We keep our eyes fixed on Diabetes – the “Silent killer” in Rural Cameroon

The situation

According to the 2019 International Diabetes Federation (IDF) atlas, there were 19 million adults living with diabetes in Africa in 2019, representing a prevalence of 3.9%.1 In Cameroon, the overall prevalence of diabetes mellitus is estimated at 5.8%.2 While these figures are lower than in other regions of the world, they are masked by huge number of undiagnosed cases. The IDF estimates shows that Africa has the highest proportion (60%) of diabetes cases in the world.1 The high rate of undiagnosed cases in Africa has been mainly attributed to more rural populations with limited resources and low prioritisation of screening.

Global Week for Action on NCDs,7th – 11th sept 2020
Activity: Transport diabetes patients from Rural
Idenau to receive specialist care at LRH.
Sponsored by: WDF, BUIB, & HRF-Buea.


Contrary to past trends, rural areas in Africa are now experiencing a rise in diabetes. In Cameroon the rural prevalence of diabetes has been estimated to be between   7% – 10.5% in French speaking regions3-5 and 3.8 – 4.9 in the south west English speaking region.6,7 In 2020, Leke and colleagues estimated that almost 68% of persons living with diabetes in the rural south west region are unaware of their status. According to their projections, the number of rural diabetes cases in this region will double in the next 10 years, if no interventions are initiated and implemented. People living with diabetes in rural Cameroon lack access to specialist care, which are mainly located in urban areas. The minimum package of activities for Health centres which remain the main source of care for rural areas do not particularly focus on diabetes. Added to the challenge of COVID-19, people living with diabetes in rural Cameroon are facing the toughest challenge ever.


During this 2020 Global Week for action on NCDs, Health Research Foundation (HRF) Buea, in collaboration with Biaka University Institute of Buea (BUIB), is stepping up their support for people living in rural areas with diabetes. Our action builds on an ongoing project (Funded by World Diabetes Foundation and BUIB), where nurses are empowered to care for diabetes patients in rural areas of the Limbe Health District. Amid the challenges of COVID-19, we are transporting patients from these rural areas to urban diabetes centres where they can receive specialist care. All care expenses are covered with the kind support from WDF, BUIB & HRF.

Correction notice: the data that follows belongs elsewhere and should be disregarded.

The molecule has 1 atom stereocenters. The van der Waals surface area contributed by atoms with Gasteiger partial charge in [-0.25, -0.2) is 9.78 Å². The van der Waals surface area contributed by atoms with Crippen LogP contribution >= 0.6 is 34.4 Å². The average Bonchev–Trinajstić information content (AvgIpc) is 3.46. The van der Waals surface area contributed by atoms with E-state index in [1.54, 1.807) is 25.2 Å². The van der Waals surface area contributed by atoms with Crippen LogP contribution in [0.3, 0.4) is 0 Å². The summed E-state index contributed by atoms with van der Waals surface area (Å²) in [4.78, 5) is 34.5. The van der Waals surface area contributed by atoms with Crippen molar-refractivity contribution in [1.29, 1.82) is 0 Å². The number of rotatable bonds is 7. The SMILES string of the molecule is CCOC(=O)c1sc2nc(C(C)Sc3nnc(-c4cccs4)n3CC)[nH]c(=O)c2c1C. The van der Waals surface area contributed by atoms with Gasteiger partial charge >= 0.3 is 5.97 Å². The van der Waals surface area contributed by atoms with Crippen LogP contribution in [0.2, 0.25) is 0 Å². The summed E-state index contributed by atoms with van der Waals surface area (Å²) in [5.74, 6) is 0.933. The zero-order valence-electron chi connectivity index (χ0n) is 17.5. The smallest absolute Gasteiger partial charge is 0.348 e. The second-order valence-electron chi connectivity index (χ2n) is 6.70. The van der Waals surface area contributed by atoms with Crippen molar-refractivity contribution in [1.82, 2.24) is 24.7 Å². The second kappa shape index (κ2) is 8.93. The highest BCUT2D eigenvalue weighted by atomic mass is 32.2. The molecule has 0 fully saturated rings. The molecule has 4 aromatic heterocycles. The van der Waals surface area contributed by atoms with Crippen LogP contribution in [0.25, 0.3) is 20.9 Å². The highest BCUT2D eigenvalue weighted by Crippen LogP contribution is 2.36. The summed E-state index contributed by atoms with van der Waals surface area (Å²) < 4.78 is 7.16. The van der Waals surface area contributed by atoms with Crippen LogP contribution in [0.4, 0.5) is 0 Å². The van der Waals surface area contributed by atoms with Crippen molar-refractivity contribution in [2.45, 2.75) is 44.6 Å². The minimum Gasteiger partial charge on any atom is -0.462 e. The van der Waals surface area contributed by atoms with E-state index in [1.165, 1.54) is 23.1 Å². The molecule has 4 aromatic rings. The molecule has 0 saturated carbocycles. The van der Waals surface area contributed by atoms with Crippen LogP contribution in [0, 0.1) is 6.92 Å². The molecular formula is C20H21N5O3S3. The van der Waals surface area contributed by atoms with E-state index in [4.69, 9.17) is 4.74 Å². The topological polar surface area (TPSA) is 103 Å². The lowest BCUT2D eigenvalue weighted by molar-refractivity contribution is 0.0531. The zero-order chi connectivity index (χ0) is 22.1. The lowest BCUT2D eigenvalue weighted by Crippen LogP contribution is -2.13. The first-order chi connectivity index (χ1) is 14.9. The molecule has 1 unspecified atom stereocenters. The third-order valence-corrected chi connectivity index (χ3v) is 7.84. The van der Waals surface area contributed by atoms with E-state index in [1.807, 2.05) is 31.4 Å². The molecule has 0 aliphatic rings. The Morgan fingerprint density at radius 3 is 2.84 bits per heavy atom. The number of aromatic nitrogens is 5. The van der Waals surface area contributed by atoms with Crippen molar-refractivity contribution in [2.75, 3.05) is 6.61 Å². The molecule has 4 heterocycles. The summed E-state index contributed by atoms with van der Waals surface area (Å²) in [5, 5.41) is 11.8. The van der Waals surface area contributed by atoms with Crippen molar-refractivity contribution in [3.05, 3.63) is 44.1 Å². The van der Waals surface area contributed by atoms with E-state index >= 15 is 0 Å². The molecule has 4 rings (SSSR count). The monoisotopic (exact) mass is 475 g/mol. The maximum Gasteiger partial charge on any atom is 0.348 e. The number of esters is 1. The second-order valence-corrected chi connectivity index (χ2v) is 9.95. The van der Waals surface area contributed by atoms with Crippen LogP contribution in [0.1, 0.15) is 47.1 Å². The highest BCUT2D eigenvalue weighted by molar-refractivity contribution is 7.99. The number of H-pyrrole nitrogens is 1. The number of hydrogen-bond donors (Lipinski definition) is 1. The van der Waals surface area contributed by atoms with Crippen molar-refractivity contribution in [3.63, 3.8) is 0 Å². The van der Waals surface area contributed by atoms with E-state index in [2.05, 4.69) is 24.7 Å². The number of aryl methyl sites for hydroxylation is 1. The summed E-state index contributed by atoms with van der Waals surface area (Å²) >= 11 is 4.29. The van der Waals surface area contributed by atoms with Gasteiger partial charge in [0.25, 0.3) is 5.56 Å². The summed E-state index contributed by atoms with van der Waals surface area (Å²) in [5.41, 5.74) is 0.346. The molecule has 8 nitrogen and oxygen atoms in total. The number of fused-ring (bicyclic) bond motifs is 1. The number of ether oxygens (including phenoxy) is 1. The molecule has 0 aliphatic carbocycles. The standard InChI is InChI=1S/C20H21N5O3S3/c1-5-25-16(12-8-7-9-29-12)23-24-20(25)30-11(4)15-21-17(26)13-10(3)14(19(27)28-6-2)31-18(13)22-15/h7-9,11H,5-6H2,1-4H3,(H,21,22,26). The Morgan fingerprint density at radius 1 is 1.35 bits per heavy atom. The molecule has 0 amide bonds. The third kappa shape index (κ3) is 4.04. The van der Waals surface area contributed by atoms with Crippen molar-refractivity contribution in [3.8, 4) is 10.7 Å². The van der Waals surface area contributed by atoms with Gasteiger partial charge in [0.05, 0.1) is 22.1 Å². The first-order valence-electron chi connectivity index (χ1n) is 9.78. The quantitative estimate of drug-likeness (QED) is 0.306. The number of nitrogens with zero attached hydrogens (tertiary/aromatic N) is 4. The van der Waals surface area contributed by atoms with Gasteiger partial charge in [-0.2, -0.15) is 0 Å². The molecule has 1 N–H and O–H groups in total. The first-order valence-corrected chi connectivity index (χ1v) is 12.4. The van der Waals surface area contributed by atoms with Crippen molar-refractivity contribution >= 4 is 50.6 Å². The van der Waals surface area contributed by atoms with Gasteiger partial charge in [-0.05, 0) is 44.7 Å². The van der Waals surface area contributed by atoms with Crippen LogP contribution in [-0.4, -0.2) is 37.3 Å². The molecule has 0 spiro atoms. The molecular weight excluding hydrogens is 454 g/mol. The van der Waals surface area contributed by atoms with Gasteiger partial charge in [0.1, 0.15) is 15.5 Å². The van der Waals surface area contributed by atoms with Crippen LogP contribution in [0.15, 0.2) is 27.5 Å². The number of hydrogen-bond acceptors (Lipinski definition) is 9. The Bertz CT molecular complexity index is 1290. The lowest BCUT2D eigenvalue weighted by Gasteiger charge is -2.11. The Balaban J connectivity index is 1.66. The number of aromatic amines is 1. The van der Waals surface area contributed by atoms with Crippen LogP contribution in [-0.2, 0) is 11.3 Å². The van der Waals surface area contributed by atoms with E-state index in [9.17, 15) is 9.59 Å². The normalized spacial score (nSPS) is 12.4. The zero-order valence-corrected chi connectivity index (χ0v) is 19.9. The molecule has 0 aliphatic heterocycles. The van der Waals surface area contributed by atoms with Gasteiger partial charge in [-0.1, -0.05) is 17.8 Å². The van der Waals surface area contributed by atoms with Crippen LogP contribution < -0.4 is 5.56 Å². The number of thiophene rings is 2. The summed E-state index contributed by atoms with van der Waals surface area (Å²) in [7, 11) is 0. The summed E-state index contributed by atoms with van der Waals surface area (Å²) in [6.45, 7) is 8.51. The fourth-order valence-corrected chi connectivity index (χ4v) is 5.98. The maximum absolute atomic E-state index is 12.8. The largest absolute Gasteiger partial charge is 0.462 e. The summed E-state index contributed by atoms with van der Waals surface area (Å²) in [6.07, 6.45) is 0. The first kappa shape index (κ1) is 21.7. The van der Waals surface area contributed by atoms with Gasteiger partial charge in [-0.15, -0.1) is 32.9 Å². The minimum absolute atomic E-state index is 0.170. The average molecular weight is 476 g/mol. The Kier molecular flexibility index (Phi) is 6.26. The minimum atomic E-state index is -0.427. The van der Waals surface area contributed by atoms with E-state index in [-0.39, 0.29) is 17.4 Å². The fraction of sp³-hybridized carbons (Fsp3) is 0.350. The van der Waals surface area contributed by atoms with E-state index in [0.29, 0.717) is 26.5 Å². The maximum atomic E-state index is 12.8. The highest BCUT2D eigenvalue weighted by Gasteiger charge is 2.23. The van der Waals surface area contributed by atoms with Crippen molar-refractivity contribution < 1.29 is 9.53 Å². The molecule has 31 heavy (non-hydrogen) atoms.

What are you doing on your part to support these vulnerable people who have been abandoned to their fate? Every little helps! Please contact us at leke@hrfbuea.org to register your support. Thank you in advance.

Aminkeng Z. Leke (PhD), Dr. Maboh Michel (PhD) & Mr. Obale Armstrong (MSc) on behalf of the Health Research Foundation Diabetes Team and Partners.


  1. IDF Diabetes Atlas. 9th Edition, 2019.
  2. Bigna, J.J., Nansseu, J.R., Katte, J.C. and Noubiap, J.J. (2018) Prevalence of Prediabetes and Diabetes Mellitus among Adults Residing in Cameroon: A Systematic Review and Meta-Analysis. Diabetes Research and Clinical Practice, 137, 109-118. https://doi.org/10.1016/j.diabres.2017.12.005
  3. Napoli, N., Mottini, G., Arigliani, M., Creta, A., Giua, R., Incammisa, A., Carotti, S., Sihom, F., Yimagou, I., Alombah, R. and Mbanya, J.C. (2010) Unexpectedly High Rates of Obesity and Dysglycemia among Villagers in Cameroon. Diabetes/Metabolism Research and Reviews, 26, 10-12.
  4. Lissock, C.N.A.A., Sobngwi, E., Ngassam, E. and Ngoa, L.S.E. (2011) Rural and Urban Differences in Metabolic Profiles in a Cameroonian Population. Pan African Medical Journal, 10, 1. https://doi.org/10.4314/pamj.v10i0.72204
  5. Kaze, F.F., Meto, D.T., Halle, M.P., Ngogang, J. and Kengne, A.P. (2015) Prevalence and Determinants of Chronic Kidney Disease in Rural and Urban Cameroonians: A Cross-Sectional Study. BMC Nephrology, 16, 117. https://doi.org/10.1186/s12882-015-0111-8
  6. Leke, Z.A., Cheryl, P. and Maboh, N. (2014) Breaking Barriers to Rural Diabetes Management in Rural Communities: Student Nurses Make a Difference Using Point-of-Care Testing. GSTF Journal of Nursing and Health Care, 1, 37-44.
  7. Leke, A.Z., Maboh, N.M., Maeya, S.E., Armstrong, O., Ndumbe, L.D., Nyenti, B.P., Afumbom, A.D., Sone, N.B., Etiendem, D. and Nkwati, E.S., 2020. Epidemiological Transition of Type 2 Diabetes Mellitus in Rural South West Cameroon. Open Journal of Endocrine and Metabolic Diseases10(4), pp.45-58.

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